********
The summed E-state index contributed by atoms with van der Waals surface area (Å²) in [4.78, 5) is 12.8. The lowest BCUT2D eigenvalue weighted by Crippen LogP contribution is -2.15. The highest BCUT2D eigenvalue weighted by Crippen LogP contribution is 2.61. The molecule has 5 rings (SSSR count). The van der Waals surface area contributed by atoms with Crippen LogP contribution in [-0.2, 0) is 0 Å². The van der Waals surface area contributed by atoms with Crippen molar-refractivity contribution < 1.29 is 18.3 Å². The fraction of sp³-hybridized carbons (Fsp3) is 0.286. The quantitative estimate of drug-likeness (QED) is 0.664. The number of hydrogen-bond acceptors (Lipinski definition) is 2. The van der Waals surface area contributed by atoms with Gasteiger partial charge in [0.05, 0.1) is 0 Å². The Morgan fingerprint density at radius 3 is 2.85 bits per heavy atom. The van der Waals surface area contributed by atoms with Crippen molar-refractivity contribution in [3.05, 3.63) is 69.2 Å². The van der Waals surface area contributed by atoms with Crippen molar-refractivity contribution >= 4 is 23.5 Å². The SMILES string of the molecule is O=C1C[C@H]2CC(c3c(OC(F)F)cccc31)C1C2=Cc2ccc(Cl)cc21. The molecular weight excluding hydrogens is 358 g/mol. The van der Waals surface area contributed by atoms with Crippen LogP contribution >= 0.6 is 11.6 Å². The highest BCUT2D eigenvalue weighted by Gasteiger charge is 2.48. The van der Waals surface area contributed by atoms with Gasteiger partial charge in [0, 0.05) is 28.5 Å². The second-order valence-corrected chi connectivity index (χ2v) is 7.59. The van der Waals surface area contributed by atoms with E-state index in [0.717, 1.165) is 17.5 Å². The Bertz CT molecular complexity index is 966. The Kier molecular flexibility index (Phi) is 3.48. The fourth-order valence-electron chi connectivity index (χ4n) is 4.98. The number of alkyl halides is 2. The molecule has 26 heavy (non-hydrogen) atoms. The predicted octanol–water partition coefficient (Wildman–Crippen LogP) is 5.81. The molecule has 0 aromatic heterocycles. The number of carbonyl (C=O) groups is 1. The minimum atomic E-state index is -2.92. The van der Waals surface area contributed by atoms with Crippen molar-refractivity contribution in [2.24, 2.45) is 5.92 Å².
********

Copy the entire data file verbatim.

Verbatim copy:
The summed E-state index contributed by atoms with van der Waals surface area (Å²) in [4.78, 5) is 12.8. The lowest BCUT2D eigenvalue weighted by Crippen LogP contribution is -2.15. The highest BCUT2D eigenvalue weighted by Crippen LogP contribution is 2.61. The molecule has 5 rings (SSSR count). The van der Waals surface area contributed by atoms with Crippen LogP contribution in [-0.2, 0) is 0 Å². The van der Waals surface area contributed by atoms with Crippen molar-refractivity contribution < 1.29 is 18.3 Å². The fraction of sp³-hybridized carbons (Fsp3) is 0.286. The quantitative estimate of drug-likeness (QED) is 0.664. The number of hydrogen-bond acceptors (Lipinski definition) is 2. The van der Waals surface area contributed by atoms with Gasteiger partial charge in [0.05, 0.1) is 0 Å². The Morgan fingerprint density at radius 3 is 2.85 bits per heavy atom. The van der Waals surface area contributed by atoms with Crippen molar-refractivity contribution in [3.05, 3.63) is 69.2 Å². The van der Waals surface area contributed by atoms with Crippen molar-refractivity contribution >= 4 is 23.5 Å². The SMILES string of the molecule is O=C1C[C@H]2CC(c3c(OC(F)F)cccc31)C1C2=Cc2ccc(Cl)cc21. The molecular weight excluding hydrogens is 358 g/mol. The van der Waals surface area contributed by atoms with Crippen LogP contribution >= 0.6 is 11.6 Å². The highest BCUT2D eigenvalue weighted by Gasteiger charge is 2.48. The van der Waals surface area contributed by atoms with Gasteiger partial charge in [0, 0.05) is 28.5 Å². The second-order valence-corrected chi connectivity index (χ2v) is 7.59. The van der Waals surface area contributed by atoms with E-state index in [0.717, 1.165) is 17.5 Å². The Bertz CT molecular complexity index is 966. The Kier molecular flexibility index (Phi) is 3.48. The fourth-order valence-electron chi connectivity index (χ4n) is 4.98. The number of alkyl halides is 2. The molecule has 26 heavy (non-hydrogen) atoms. The predicted octanol–water partition coefficient (Wildman–Crippen LogP) is 5.81. The molecule has 0 aromatic heterocycles. The number of carbonyl (C=O) groups is 1. The minimum atomic E-state index is -2.92. The van der Waals surface area contributed by atoms with Crippen molar-refractivity contribution in [2.24, 2.45) is 5.92 Å².